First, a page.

Last week, ladybugs briefly took over the news cycle.
Meteorologists at the National Weather Service were looking over radar images in California on the night of June 4 when they spotted what looked like a wide swath of rain. But there were no clouds.
The meteorologists contacted an amateur weather-spotter directly under the mysterious disturbance. He was not getting soaked by the rain. Instead, he saw ladybugs. Everywhere
The radar apparently had picked up and a cloud of migrating ladybugs spread across 80 miles, with a dense core ten miles wide floating 5,000 feet to 9,000 feet in the air. As a giant as the swarm was, the meteorologists lost track of it. The ladybugs disappeared into the night
Dr. Chapman and his colleagues are using radar to bring insect migrations to light. The scientists help run a unique network of small radar stations in southern England designed to scan the sky 24 hours a day, spotting insects flying overhead
"These radars are fantastic," said Dr. Chapman. "We have a lot of information about each individual insect that flies overhead, including a measure of the shape and measure of their size."
Chapman and his colleagues decided to scan their images for one type of insect in particular, known as hoverflies.
You've probably seen a hoverfly, but you may have thought you were looking at a wasp or a bee. Hoverflies are harmless, but they have evolved to mimic stinging insects as a way to scare away predators.
Hoverflies provide two great ecological benefits. As larvae, they defend gardens and farms by eating aphids. As adults, they pollinate flowers as they eat nectar and polen.
"I do not think you could create a more useful insect," said Dr. Chapman.
Scientists had the clue that some species of hoverflies migrated, but they knew little about the timing or scale of their movements.
To tally the hoverflies migrating through southern England, Dr. Chapman and his colleagues brought one species, the marmalade hoverfly, into the lab and bounced radar off it. They determined the distinctive radar signature of the insect, and then searched for it in scans made by their network of instruments.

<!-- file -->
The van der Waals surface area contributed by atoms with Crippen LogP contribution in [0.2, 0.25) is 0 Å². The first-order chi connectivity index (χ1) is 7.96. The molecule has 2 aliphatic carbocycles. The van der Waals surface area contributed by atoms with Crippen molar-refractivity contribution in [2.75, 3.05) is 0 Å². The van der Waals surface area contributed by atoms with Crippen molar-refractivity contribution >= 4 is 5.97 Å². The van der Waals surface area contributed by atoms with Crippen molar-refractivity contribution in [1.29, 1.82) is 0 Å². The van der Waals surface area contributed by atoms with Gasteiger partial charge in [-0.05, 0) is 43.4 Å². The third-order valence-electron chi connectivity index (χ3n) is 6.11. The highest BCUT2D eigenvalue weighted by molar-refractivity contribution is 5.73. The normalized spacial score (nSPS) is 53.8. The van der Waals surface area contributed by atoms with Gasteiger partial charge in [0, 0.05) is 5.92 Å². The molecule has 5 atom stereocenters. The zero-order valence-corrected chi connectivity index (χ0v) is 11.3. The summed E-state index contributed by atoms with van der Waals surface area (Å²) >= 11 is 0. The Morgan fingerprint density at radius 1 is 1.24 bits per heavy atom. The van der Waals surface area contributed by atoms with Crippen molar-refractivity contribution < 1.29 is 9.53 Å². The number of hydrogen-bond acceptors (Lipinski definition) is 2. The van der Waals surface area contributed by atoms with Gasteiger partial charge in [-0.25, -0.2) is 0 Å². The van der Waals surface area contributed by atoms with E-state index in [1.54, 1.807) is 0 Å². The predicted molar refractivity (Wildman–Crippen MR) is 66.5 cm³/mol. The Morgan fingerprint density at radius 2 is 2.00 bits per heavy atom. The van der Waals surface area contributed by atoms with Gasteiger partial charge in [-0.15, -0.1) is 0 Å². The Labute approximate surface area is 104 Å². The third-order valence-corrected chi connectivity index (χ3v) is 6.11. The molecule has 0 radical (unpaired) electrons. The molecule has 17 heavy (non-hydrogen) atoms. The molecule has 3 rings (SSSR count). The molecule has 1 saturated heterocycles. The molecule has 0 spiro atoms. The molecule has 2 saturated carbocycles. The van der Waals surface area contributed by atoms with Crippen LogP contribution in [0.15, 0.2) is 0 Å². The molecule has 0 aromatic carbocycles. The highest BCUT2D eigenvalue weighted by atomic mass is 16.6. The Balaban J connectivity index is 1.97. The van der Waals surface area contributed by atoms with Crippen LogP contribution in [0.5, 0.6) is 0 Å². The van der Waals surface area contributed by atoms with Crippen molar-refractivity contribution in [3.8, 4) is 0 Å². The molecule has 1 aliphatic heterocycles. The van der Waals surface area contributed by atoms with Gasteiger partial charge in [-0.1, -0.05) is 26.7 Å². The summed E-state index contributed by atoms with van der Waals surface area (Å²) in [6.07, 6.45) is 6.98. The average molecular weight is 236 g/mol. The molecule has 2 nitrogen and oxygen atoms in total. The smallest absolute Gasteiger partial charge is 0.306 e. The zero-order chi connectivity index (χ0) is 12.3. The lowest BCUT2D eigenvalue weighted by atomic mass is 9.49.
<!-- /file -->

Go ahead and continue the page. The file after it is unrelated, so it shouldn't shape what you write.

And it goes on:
The results, published in the journal Current Biology, revealed hordes of insect zipping overhead. The scientists estimate that up to 4 billion hoverflies migrate in and out of southern England each year.
But the true number is probably higher, because the radar system can only spot insects flying over 450 feet. (By comparison, there are estimated 5 billion honeybees in managed hives in all of Britain.)
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Each fly may travel 50 or 100 miles a day, and over the course of a year's migration, hoverflies may go through several generations. This mass migration has a huge influence on the environment. Dr. Chapman and his colleagues estimate that the larvae produced by the migrating hoverflies each year in southern England devour an average of 6 trillion aphids – which together weigh about 7,000 tonnes
The flies visit billions of flowers each year. And as the insects travel along their migration route, they carry pollen over long distances. The researchers estimate that hoverflies import 3 billion to 8 billion pollen grains into southern England in the spring, and then take 3 billion to 19 billion grains of pollen with them as they fly south in the fall
The insects are important not just for the prey they eat and the pollen they carry. They themselves are tiny packages of nutrients. Many are eaten by predators; the others fertilize the soil after they die. They include about 80 tonnes of biomass, packed with 35 million calories, the researchers estimate.
"I think people will be amazed by the scale of migrations and the importance of ecosystem services," said Dr. Chapman
Other insect species, such as ladybugs, may be similarly mammoth migrations in other parts of the world. But there are very few researchers using radar to track them. In Australia, scientists are scanning for locusts, and Dr. Chapman is currently in China helping researchers set up a new insect-tracking network.
Understanding these migrations is all the more important. Chapman said, because many non-migrating insect populations are on the decline. By contrast, hoverfly migrations have remained stable for the past decade.
"These migratory hoverflies, in our part of the world at least, are doing pretty well, because they are less vulnerable because they are not stuck in one place, vulnerable to pollution or climate change. "He said. "And so they may be playing an increasingly important role as we go into the future."